“I am looking forward to Novak’s statement I would say he is f****** pissed right now,” she posted on Instagram.
“I would be ropeable if I was him. Also the other lesson is, get vaccinated.”
The ATP said last month that 95 per cent of the top 100 players on the tour were fully vaccinated while the women’s tour said 85 per cent of its players had had a double jab.
Earlier, Djokovic has started legal action to overturn a decision to deport him from Australia following the cancellation of his visa.
Lawyers for Djokovic fronted the Federal Court in Melbourne on Thursday, applying for a judicial review of the visa cancellation decision by Home Affairs Minister Karen Andrews.
Judge Anthony Kelly later adjourned the court until Monday.
Djokovic remains locked in a quarantine hotel as he tries to keep alive his quest for a record 21st grand slam title at Melbourne Park later this month.
Prime Minister Scott Morrison revealed that Djokovic had tried to enter the country without a medical exemption from vaccination.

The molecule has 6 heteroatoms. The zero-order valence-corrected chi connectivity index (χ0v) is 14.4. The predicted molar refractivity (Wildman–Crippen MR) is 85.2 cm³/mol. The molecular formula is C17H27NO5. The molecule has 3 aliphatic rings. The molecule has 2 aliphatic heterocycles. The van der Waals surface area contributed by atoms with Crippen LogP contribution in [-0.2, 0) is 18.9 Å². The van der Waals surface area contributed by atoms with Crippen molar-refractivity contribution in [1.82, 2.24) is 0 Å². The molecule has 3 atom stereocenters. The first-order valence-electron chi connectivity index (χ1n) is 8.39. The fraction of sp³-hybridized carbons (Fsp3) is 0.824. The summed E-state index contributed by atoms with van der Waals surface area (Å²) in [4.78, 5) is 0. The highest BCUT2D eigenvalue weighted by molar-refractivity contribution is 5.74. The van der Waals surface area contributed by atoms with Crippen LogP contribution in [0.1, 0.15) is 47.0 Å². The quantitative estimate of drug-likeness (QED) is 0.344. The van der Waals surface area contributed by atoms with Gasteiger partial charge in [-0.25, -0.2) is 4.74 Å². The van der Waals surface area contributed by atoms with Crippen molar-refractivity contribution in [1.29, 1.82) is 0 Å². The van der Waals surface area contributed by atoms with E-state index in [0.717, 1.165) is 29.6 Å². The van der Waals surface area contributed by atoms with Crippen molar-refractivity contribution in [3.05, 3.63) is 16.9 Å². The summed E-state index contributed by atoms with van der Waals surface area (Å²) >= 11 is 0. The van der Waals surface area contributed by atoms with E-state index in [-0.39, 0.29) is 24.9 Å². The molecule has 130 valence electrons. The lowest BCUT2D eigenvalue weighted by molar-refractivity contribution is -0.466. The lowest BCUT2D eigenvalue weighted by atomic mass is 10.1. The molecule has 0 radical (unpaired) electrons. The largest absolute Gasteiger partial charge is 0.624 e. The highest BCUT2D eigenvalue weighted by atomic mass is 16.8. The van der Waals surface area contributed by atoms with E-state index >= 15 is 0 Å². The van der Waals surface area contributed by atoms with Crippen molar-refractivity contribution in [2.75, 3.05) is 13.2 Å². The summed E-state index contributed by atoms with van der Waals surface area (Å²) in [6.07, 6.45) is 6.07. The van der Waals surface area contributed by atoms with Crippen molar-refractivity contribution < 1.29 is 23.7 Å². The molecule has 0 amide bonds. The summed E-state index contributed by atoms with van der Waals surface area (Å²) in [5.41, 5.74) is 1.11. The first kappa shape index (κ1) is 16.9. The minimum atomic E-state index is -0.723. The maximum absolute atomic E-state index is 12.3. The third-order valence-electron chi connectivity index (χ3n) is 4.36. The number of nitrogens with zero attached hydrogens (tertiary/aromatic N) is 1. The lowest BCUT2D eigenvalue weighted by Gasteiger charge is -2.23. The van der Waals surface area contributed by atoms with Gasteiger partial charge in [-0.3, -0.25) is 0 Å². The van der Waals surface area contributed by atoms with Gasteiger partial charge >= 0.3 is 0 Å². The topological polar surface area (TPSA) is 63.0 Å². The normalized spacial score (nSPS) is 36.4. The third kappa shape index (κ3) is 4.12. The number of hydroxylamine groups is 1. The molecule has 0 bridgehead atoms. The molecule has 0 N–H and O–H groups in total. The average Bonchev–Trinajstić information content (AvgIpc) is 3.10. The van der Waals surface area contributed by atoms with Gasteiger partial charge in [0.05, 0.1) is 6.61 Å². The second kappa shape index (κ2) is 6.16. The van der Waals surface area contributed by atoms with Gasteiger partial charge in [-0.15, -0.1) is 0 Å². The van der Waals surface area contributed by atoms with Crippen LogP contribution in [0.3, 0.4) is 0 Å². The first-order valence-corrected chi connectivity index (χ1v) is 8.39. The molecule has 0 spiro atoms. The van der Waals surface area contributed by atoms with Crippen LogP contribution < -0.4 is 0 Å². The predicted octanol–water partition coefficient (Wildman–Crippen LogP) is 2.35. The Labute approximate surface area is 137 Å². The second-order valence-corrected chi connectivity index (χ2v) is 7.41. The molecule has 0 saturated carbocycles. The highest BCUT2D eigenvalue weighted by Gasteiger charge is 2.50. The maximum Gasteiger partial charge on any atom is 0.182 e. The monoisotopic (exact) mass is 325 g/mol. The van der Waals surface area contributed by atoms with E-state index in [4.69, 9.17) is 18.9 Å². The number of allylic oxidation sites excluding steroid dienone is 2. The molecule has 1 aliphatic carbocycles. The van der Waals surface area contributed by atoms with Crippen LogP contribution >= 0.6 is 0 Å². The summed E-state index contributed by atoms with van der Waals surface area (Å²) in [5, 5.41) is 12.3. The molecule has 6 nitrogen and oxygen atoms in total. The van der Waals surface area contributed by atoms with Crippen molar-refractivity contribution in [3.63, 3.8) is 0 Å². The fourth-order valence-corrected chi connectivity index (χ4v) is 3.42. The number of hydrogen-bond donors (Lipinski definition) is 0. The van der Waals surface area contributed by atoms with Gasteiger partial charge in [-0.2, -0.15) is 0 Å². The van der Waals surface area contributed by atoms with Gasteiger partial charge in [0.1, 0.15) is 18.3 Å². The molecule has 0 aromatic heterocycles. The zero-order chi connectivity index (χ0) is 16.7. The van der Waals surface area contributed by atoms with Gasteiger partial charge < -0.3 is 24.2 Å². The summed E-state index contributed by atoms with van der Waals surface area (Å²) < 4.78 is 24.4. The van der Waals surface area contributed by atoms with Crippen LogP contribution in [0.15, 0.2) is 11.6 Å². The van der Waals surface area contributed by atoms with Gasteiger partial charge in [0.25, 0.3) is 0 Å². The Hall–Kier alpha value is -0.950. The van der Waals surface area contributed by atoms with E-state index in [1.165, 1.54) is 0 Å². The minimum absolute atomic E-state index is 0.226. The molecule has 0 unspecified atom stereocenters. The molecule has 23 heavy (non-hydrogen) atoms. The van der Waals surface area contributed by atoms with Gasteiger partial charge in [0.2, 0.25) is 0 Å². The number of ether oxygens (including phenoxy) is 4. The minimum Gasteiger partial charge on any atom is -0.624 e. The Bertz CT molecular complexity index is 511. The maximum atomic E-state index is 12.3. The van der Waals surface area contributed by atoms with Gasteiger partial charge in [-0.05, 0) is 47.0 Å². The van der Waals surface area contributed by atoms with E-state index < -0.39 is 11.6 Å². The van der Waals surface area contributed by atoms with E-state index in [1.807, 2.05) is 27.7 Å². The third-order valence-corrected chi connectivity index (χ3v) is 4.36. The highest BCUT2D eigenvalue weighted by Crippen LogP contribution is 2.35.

The Serbian superstar claimed he had such an exemption, but it appears this was only granted for the tournament and not entry into Australia.
Morrison said entry to Australia required double vaccination or a medical exemption, which Djokovic did not have, and that “rules are rules”.
“People must be fully vaccinated as defined by ATAGI (Australian Technical Advisory Group on Immunisation) to gain quarantine-free entry into Australia,” he said on Thursday.
“That means people who do not meet the definition will not be approved for quarantine-free entry.
“I am advised that such an exemption was not in place and as a result he is subject to the same rule as anyone else.”
Two-time Open quarter-finalist and outspoken anti-vaxxer Tennys Sandgren said the treatment of the world’s top male player meant Australia didn’t deserve to host a grand slam.
The American himself didn’t enter this year’s tournament, saying he didn’t meet grounds for an exemption.